Sindhya found a way to stand out with Skin Genie, a skincare company which pairs a customer’s DNA with an AI algorithm accounting for genetic variations affecting the skin. Skin Genie is billed as “the only product recommendation engine in the world that utilizes genomics and AI.”
10. Be Wary Of "Vanity Metrics."
Receiving loads of daily traffic, big numbers of overall page views and other "vanity" metrics are good for the ego, but they aren't so good for the bottom line. To combat the deceiving effects of vanity metrics, focus on segmenting your audience and customers in order to understand each segments behavior more deeply.
“There needs to be a greater level of understanding when it comes to analytics. The metric to look at will vary according to your goals. Look at whether that metric is the good metric: 98% of the companies we see have skewed analytics, because of improper setup or other issues...You’ve really got to dive in deep and segment your audiences to really understand. I tell the clients to step away from the vanity metrics and start by segmenting. Segment your data. Averages lie.” –Raphael Paulin-Daigle, CEO of SplitBase
Raphael is a veteran Pro at CRO – that’s Conversion Rate Optimization. His latest venture, SplitBase, is the only conversion optimization agency working with luxury and fashion brands. Through robust A/B tests and rigorous conversion research – all a part of their Testing Trifecta – SplitBase has generated at least 5x ROI for their clients.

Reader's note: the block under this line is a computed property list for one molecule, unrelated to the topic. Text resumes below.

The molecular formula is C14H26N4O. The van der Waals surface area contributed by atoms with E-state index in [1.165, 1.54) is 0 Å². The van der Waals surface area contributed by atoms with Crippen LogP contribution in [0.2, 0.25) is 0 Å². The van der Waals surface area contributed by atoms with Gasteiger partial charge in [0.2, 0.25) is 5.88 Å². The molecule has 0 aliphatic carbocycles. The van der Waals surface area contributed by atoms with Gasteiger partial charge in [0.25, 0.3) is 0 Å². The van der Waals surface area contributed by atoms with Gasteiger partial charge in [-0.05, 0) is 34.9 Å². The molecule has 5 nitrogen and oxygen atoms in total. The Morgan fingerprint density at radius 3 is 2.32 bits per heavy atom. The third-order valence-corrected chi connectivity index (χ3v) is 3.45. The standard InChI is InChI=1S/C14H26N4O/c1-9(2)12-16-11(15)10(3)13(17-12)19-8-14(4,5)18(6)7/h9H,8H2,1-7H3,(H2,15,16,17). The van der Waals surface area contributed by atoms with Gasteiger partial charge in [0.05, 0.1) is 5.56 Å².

11. Entrepreneurship Can Be Lonely. Find A Peer Group To Help Weather The Ups-and-Downs.
Entrepreneurship is one of the loneliest professions out there. You’re supposed to portray confidence and success all the time, but when you’re faced everyday with all kinds of challenges, it can be hard to remain upbeat. Many entrepreneurs find respite in the company of masterminds or networking groups.
"For me what was helpful was being part of a start-up lab. The Women’s StartUp Lab is run out of Silicon Valley, and is a great platform for women launching businesses. It’s female founders that meet once or twice a week. That was helpful because they were able to bring in great mentors and business coaches.” – Lona Alia, Founder & CEO of Style Lend
“Perseverance ties together many successful entrepreneurs. Don’t expect things to happen overnight. Be ready to shift, if need be. Don’t lose your enthusiasm because no one will have it to the degree that you do.” – Scott Jordan, CEO of ScotteVest
Networking "up" is common advice for entrepreneurs. But it is just as vital, if not more so, to network "across" and build support among peers.